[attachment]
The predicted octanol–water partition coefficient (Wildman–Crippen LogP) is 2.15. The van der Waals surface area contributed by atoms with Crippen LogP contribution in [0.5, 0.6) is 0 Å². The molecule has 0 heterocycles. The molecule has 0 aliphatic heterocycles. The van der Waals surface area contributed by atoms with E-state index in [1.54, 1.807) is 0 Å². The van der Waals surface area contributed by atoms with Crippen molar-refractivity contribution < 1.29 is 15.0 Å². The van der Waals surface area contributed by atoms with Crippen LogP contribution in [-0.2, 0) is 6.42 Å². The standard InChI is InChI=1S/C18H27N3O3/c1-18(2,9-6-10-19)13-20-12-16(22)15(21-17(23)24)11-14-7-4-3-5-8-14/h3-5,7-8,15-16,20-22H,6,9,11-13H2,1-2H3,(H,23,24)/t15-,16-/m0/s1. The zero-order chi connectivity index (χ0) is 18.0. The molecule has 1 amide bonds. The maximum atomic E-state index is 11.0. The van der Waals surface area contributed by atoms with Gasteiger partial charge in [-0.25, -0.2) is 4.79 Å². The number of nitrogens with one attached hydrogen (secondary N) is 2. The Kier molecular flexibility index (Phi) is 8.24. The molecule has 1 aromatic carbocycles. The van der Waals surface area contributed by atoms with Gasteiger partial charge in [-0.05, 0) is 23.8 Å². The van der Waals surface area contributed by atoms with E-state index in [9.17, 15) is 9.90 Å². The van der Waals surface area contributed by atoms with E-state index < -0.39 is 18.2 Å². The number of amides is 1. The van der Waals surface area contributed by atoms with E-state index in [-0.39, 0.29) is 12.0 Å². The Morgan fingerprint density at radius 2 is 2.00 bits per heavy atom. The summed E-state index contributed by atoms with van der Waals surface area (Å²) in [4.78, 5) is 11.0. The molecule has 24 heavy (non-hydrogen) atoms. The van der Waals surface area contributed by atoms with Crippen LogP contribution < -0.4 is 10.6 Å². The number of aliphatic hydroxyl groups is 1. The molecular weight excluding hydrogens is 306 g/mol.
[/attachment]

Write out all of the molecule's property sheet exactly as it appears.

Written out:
The predicted octanol–water partition coefficient (Wildman–Crippen LogP) is 2.15. The van der Waals surface area contributed by atoms with Crippen LogP contribution in [0.5, 0.6) is 0 Å². The molecule has 0 heterocycles. The molecule has 0 aliphatic heterocycles. The van der Waals surface area contributed by atoms with E-state index in [1.54, 1.807) is 0 Å². The van der Waals surface area contributed by atoms with Crippen molar-refractivity contribution < 1.29 is 15.0 Å². The van der Waals surface area contributed by atoms with Crippen LogP contribution in [-0.2, 0) is 6.42 Å². The standard InChI is InChI=1S/C18H27N3O3/c1-18(2,9-6-10-19)13-20-12-16(22)15(21-17(23)24)11-14-7-4-3-5-8-14/h3-5,7-8,15-16,20-22H,6,9,11-13H2,1-2H3,(H,23,24)/t15-,16-/m0/s1. The zero-order chi connectivity index (χ0) is 18.0. The molecule has 1 amide bonds. The maximum atomic E-state index is 11.0. The van der Waals surface area contributed by atoms with Gasteiger partial charge in [-0.25, -0.2) is 4.79 Å². The number of nitrogens with one attached hydrogen (secondary N) is 2. The Kier molecular flexibility index (Phi) is 8.24. The molecule has 1 aromatic carbocycles. The van der Waals surface area contributed by atoms with Gasteiger partial charge in [-0.05, 0) is 23.8 Å². The van der Waals surface area contributed by atoms with E-state index in [9.17, 15) is 9.90 Å². The van der Waals surface area contributed by atoms with E-state index < -0.39 is 18.2 Å². The number of amides is 1. The van der Waals surface area contributed by atoms with E-state index in [-0.39, 0.29) is 12.0 Å². The Morgan fingerprint density at radius 2 is 2.00 bits per heavy atom. The summed E-state index contributed by atoms with van der Waals surface area (Å²) in [4.78, 5) is 11.0. The molecule has 24 heavy (non-hydrogen) atoms. The van der Waals surface area contributed by atoms with Crippen LogP contribution < -0.4 is 10.6 Å². The number of aliphatic hydroxyl groups is 1. The molecular weight excluding hydrogens is 306 g/mol.